Footsbarn Travelling Theatre’s artistic director Paddy Hayter says they work with human material that deals with feeling and passion, so the audience is transported, rather than left analysing the play

If rehearsals are to start at 4.30 p.m., rehearsal will begin at said time, irrespective… Paddy Hayter means business and when we meet, he puts me on the clock — 15 minutes and go! An artistic director, Paddy has been with Footsbarn Travelling Theatre for 41 years. “I was working as a technician in theatre at 16 but I always wanted to go on stage; my father was an actor,” he says indicating that might have been where the bug bit him. He tried applying to schools in England till he decided to forget about England and went to Paris to study at Jacques Lecoq.

Paddy was in Bangalore for a performance of his play Indian Tempest at Ranga Shankara. The play is a collaborated effort of Footsbarn with the Abhinaya Theatre Research Group from Thiruvananthapuram. Footsbarn has previously worked with Abhinaya in 1995 for Odyssey. “And we just had to work together again,” he says emphatically.

Collective, collaborative work

Explaining his role as artistic director, Paddy says he is more chef de troupeau, the head of the group — he chooses the projects but everyone is involved in the decision. “It is a collective, collaborative work, I may have a vision and might be headed in a particular direction but I am not a director who has 1000 ideas. The worst enemy of an actor is the director,” says the actor and director with a chuckle.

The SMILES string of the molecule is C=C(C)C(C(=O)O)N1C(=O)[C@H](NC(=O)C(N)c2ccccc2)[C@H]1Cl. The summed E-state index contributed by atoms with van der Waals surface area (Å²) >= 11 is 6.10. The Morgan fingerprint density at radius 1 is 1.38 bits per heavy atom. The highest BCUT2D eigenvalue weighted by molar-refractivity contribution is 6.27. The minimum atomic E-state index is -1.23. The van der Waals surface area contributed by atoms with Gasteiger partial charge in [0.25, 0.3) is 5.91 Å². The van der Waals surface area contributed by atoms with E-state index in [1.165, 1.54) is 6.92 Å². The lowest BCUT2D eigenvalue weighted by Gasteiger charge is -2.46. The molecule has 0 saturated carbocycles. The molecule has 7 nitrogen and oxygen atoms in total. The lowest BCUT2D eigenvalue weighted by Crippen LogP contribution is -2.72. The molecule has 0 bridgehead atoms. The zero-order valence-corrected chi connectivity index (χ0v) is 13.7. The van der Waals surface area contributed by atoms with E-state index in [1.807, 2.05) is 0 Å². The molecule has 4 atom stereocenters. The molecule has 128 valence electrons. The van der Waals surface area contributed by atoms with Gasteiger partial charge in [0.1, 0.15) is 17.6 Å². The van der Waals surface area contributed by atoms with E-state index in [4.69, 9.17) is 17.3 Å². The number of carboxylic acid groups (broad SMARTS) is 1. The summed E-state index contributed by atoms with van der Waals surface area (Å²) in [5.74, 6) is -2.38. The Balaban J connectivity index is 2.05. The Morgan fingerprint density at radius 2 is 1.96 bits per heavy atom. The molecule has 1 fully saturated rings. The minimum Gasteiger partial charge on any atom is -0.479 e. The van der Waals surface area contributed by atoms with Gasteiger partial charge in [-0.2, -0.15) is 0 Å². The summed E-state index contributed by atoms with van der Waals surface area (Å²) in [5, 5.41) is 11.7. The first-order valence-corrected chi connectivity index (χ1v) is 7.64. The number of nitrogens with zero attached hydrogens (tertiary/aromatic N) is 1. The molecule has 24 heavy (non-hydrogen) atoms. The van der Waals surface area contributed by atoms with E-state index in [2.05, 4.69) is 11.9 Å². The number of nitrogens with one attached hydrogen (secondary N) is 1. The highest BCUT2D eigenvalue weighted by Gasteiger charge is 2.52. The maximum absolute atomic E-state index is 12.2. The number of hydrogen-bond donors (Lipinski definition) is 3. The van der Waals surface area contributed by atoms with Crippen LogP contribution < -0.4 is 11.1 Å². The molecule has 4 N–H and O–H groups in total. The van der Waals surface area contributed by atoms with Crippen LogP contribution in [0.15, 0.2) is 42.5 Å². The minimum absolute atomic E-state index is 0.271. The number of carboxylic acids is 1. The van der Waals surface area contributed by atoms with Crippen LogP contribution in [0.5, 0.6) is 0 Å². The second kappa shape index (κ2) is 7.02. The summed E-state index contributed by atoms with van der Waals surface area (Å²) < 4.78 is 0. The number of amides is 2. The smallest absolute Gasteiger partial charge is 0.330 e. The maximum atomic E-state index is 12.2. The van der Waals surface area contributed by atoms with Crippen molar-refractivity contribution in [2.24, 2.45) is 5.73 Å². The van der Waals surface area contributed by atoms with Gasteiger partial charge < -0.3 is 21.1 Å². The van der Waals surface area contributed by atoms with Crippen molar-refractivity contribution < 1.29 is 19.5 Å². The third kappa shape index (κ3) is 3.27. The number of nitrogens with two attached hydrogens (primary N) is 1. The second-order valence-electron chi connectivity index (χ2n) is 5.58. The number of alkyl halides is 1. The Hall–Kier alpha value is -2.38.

The audience’s role is crucial. “It is the people who react to the story who give us the confidence.” And about the show he says, “It needs to be constantly changing — there is a pattern but there is also freedom. On stage an actor has to be free, no past or future. While on stage the worst thing to do is let this start,” he says, pointing to his head. “You need to be in a state of suspension.”

The troupe is known for their way of playing Shakespeare, a trademark of sorts, and Paddy says, “It has been done before but it is such a rich and mysterious plot it does not get old, a story of bloodless revenge and reconciliation you can go back to it.”

And Kerala became the perfect backdrop for the sea, fishermen, richness and magic. Five of the actors are from India and the rest of the cast are made up of French and English actors. “All the actors are loaded with energy, they live and breathe it.”

Paddy says, “The Tempest is mysterious and abstract, it is not for us to interpret it for the public. Our duty is to make sure we tell a story.” Footsbarn is no stranger to the classics — Victor Hugo, Marquez, Steinback… “All these great works talk about universal, cosmic, human situations – man, woman, child, planet, nature – things you don’t find in modern writing. We work with human material that deals with feeling and passion, so audience is transported, rather than have them analyse the play.”

Known for their avant-garde methods, Footsbarn dreamed of touring India in a tent, “So that we can go anywhere, a village, a park, we wish we could, and will continue this dream, which allows us to perform in any open space, give other people a chance to play in it and take theatre to the people…” My 15 minutes are up, time for rehearsal.